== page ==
Can you control the message in a world of fake news?
The truth is becoming harder to uncover, so the question is, can you control the message in a world of fake news? This is an issue which speaks to all brands, from individuals in their private life, to celebrities and politicians and equally from not-for-profits to businesses. Everyone is at risk of suﬀering at the hands of rumours and lies. You can be crucified in social media before you even know something is being said about you.
The role of social media
Social media is only to blame for the ease in which we allow things to happen. The fact is, every one of us has been involved in a situation where someone has said something about us which is not true. When it is in a small group, the situation is manageable, and the real ‘truth can set you free’. It is when you bring social media and the web in general into the picture that control disappears.
One statement can go viral in an instant. You can change a message on a Wikipedia page, or put out an article that is automatically assumed to be true. Once a ‘fake’ version is out there the damage it can do can be severe. What makes it even worse is not knowing where you can go for a definitive source?
Media can be dangerous
We often blindly put faith in a narrative we have heard over and over and/or journalists who themselves have been too time pressured to consider their words or source.
My blog is not about politics, but to display the consequences for a brand, I want to venture into dangerous territory. In this example, the brand is Israel, a country celebrating its 70th birthday amid renewed hostilities following the moving of the US embassy to Jerusalem.
The unrest is happening in Gaza a place most media refer to as ‘occupied territories’. It is a term we have heard over and over, so much so that most people blindly accept it as truth. Quite simply the term is wrong. Gaza has less reason to be referred to as an occupied territory than Australia. The indigenous population could refer to the current inhabitants of this country as occupiers. The claims to Gaza and Jerusalem undeniably go back to the Jewish people. Any claims made by others come in periods following.
The truth about this region is so littered with deceit, most buy straight into what is being presented without scratching the surface. We see pictures on our screen of a mother holding a dead child and we blame one side because of the region. If the same thing happened in Australia we would start by asking, why was a mother going to a protest which was always going to turn violent. A proper investigation might also ask about the well being of the child prior to the protest.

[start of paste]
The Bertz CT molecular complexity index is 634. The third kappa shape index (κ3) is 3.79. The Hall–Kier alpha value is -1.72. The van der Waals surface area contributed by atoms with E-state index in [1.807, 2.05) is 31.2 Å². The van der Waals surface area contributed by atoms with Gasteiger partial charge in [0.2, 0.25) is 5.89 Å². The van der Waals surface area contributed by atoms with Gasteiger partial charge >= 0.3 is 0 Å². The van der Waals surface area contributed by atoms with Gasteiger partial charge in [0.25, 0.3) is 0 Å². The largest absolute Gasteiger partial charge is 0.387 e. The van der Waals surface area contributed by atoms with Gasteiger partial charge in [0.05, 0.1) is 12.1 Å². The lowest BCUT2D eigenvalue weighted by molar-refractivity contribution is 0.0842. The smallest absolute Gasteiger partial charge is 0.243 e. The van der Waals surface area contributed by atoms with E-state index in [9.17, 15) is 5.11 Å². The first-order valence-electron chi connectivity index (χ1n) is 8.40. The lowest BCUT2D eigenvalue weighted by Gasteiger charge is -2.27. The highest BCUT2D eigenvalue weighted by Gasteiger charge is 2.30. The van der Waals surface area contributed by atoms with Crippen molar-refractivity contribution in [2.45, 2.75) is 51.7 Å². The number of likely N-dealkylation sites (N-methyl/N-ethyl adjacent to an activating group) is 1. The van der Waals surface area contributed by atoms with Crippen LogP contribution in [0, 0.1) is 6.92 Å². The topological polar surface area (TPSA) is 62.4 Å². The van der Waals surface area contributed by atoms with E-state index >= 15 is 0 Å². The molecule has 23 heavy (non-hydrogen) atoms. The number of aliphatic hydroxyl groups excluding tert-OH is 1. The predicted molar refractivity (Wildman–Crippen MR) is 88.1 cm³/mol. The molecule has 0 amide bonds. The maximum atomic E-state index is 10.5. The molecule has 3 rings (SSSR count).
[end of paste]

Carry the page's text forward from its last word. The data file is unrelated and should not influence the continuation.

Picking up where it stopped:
The headlines tore Ivanka Trump to shreds for opening the Embassy while “people were dying” nearby. Protest is an easy word to use to label a gathering of people seemingly trying to voice an opinion. However, what needs to be considered is the diﬀerence between a protest we would see in Australia versus sending people who have been whipped into a frenzy if hatred with knives in their pockets wanting to penetrate fences to cause harm to innocent civilians not necessarily living or working nearby.
The headlines could so easily have read, ‘violent extremists suﬀer their own consequences’. I am not suggesting that should be the headline, but the truth is, had the same event occurred in Australia it is probably the gist of what we would have read.
Dig a little deeper into the UN and you will uncover the ongoing desire to manipulate and control the messages about the region by the Arab countries. If you are interested in the politics I encourage you to watch the US Ambassador to the UN speak on this subject.
The consequences for you
If you are not monitoring what is being said about you online, you are risking sever consequences. It amazes me how many businesses (and restaurants are often most guilty) fail to read and respond to reviews online. While reviews are usually written by people who have something bad to say, you can’t leave them alone, because they will always be there. What’s more what is published is not only sometimes fake, so you might actually learn about an issue, and then be able to fix it.
It is more important than ever to be clear and consistent in your messages. If you have a strong brand presence, controlling fake news is much easier. The more authentic your brand is, the easier it is to be believed when someone says something bad or just wrong about you.
Let me bring this last example closer to home. Three Australian cricketers found themselves banned for up to a year. Limited details about the investigation into their actions have been published, but we have drawn our own conclusions. For two it was ok to cry at a press conference but for the other it was not. For the two who travelled without having to worry about having children, we cried over their reaction. For one who had a wife and two young children to consider, we attacked. The fact is David Warner’s brand has been about ‘tough no-nonsense take it to them’. His challenge is challenge is to change this narrative.
Fake news is not new
We have all experienced what happens when we are not in control of a message and the consequences it can bring.
There are so many truisms here:
- you are who google says you are and by extension you are who people online say you are
- never let the truth get in the way of a great story
A brand can so easily be damaged